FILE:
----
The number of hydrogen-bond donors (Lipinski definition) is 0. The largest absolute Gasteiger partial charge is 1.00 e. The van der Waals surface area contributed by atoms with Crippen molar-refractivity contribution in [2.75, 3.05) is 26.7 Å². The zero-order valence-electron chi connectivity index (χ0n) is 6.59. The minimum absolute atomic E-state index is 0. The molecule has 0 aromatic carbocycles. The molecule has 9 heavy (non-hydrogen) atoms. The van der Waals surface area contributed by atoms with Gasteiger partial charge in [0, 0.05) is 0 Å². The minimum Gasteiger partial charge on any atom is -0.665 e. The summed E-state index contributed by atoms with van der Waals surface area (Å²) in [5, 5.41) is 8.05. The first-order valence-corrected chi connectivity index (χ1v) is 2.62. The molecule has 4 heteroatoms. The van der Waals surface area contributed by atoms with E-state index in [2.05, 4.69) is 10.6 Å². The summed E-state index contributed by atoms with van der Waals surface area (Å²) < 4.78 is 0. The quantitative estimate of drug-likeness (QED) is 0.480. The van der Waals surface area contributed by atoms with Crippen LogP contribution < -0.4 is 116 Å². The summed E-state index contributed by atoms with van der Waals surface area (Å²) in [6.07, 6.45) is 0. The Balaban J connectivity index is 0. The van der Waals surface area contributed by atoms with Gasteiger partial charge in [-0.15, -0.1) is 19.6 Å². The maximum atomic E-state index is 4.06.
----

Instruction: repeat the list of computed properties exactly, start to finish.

The number of hydrogen-bond donors (Lipinski definition) is 0. The largest absolute Gasteiger partial charge is 1.00 e. The van der Waals surface area contributed by atoms with Crippen molar-refractivity contribution in [2.75, 3.05) is 26.7 Å². The zero-order valence-electron chi connectivity index (χ0n) is 6.59. The minimum absolute atomic E-state index is 0. The molecule has 0 aromatic carbocycles. The molecule has 9 heavy (non-hydrogen) atoms. The van der Waals surface area contributed by atoms with Gasteiger partial charge in [0, 0.05) is 0 Å². The minimum Gasteiger partial charge on any atom is -0.665 e. The summed E-state index contributed by atoms with van der Waals surface area (Å²) in [5, 5.41) is 8.05. The first-order valence-corrected chi connectivity index (χ1v) is 2.62. The molecule has 4 heteroatoms. The van der Waals surface area contributed by atoms with E-state index in [2.05, 4.69) is 10.6 Å². The summed E-state index contributed by atoms with van der Waals surface area (Å²) < 4.78 is 0. The quantitative estimate of drug-likeness (QED) is 0.480. The van der Waals surface area contributed by atoms with Crippen LogP contribution < -0.4 is 116 Å². The summed E-state index contributed by atoms with van der Waals surface area (Å²) in [6.07, 6.45) is 0. The Balaban J connectivity index is 0. The van der Waals surface area contributed by atoms with Gasteiger partial charge in [-0.15, -0.1) is 19.6 Å². The maximum atomic E-state index is 4.06.